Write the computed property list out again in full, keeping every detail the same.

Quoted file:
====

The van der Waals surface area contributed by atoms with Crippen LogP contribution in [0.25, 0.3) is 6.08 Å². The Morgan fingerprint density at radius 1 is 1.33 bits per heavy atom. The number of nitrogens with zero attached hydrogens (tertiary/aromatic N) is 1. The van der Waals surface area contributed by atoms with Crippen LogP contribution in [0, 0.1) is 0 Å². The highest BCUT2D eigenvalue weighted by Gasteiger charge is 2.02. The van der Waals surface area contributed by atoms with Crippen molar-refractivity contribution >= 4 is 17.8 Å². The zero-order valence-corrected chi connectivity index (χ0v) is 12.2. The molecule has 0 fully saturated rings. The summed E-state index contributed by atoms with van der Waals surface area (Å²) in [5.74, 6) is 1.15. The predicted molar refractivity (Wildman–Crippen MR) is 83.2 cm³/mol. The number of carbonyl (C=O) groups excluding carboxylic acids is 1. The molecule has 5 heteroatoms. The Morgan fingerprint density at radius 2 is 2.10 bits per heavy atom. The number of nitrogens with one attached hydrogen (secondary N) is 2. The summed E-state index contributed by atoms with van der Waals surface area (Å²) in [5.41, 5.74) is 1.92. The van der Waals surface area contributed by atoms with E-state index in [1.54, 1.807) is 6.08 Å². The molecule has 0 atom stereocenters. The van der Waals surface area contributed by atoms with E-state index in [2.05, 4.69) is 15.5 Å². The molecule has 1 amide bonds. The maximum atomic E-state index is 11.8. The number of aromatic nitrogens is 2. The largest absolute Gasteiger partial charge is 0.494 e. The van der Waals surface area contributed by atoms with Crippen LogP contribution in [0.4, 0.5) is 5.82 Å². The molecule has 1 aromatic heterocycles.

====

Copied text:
The van der Waals surface area contributed by atoms with Crippen LogP contribution in [0.25, 0.3) is 6.08 Å². The Morgan fingerprint density at radius 1 is 1.33 bits per heavy atom. The number of nitrogens with zero attached hydrogens (tertiary/aromatic N) is 1. The van der Waals surface area contributed by atoms with Crippen LogP contribution in [0, 0.1) is 0 Å². The highest BCUT2D eigenvalue weighted by Gasteiger charge is 2.02. The van der Waals surface area contributed by atoms with Crippen molar-refractivity contribution >= 4 is 17.8 Å². The zero-order valence-corrected chi connectivity index (χ0v) is 12.2. The molecule has 0 fully saturated rings. The summed E-state index contributed by atoms with van der Waals surface area (Å²) in [5.74, 6) is 1.15. The predicted molar refractivity (Wildman–Crippen MR) is 83.2 cm³/mol. The number of carbonyl (C=O) groups excluding carboxylic acids is 1. The molecule has 5 heteroatoms. The Morgan fingerprint density at radius 2 is 2.10 bits per heavy atom. The number of nitrogens with one attached hydrogen (secondary N) is 2. The summed E-state index contributed by atoms with van der Waals surface area (Å²) in [5.41, 5.74) is 1.92. The van der Waals surface area contributed by atoms with E-state index in [1.54, 1.807) is 6.08 Å². The molecule has 0 atom stereocenters. The van der Waals surface area contributed by atoms with E-state index in [2.05, 4.69) is 15.5 Å². The molecule has 1 amide bonds. The maximum atomic E-state index is 11.8. The number of aromatic nitrogens is 2. The largest absolute Gasteiger partial charge is 0.494 e. The van der Waals surface area contributed by atoms with Crippen LogP contribution in [0.4, 0.5) is 5.82 Å². The molecule has 1 aromatic heterocycles.